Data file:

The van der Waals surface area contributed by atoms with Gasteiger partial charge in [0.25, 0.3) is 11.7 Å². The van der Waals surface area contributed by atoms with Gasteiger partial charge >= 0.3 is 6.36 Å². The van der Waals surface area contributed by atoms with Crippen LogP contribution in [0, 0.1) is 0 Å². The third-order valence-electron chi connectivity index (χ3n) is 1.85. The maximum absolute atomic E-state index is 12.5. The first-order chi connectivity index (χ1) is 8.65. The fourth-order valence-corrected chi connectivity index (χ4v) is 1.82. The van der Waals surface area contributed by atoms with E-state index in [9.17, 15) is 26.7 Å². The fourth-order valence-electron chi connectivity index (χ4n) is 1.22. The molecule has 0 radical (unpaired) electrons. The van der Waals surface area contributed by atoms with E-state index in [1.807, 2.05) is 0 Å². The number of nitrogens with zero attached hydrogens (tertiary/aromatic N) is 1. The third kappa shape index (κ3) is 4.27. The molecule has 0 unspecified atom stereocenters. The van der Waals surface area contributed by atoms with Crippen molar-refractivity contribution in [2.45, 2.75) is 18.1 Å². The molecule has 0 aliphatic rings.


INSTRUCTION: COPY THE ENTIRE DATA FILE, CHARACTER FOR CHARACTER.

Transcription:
The van der Waals surface area contributed by atoms with Gasteiger partial charge in [0.25, 0.3) is 11.7 Å². The van der Waals surface area contributed by atoms with Gasteiger partial charge >= 0.3 is 6.36 Å². The van der Waals surface area contributed by atoms with Crippen LogP contribution in [0, 0.1) is 0 Å². The third-order valence-electron chi connectivity index (χ3n) is 1.85. The maximum absolute atomic E-state index is 12.5. The first-order chi connectivity index (χ1) is 8.65. The fourth-order valence-corrected chi connectivity index (χ4v) is 1.82. The van der Waals surface area contributed by atoms with E-state index in [9.17, 15) is 26.7 Å². The fourth-order valence-electron chi connectivity index (χ4n) is 1.22. The molecule has 0 radical (unpaired) electrons. The van der Waals surface area contributed by atoms with E-state index in [1.807, 2.05) is 0 Å². The number of nitrogens with zero attached hydrogens (tertiary/aromatic N) is 1. The third kappa shape index (κ3) is 4.27. The molecule has 0 unspecified atom stereocenters. The van der Waals surface area contributed by atoms with Crippen molar-refractivity contribution in [2.45, 2.75) is 18.1 Å². The molecule has 0 aliphatic rings.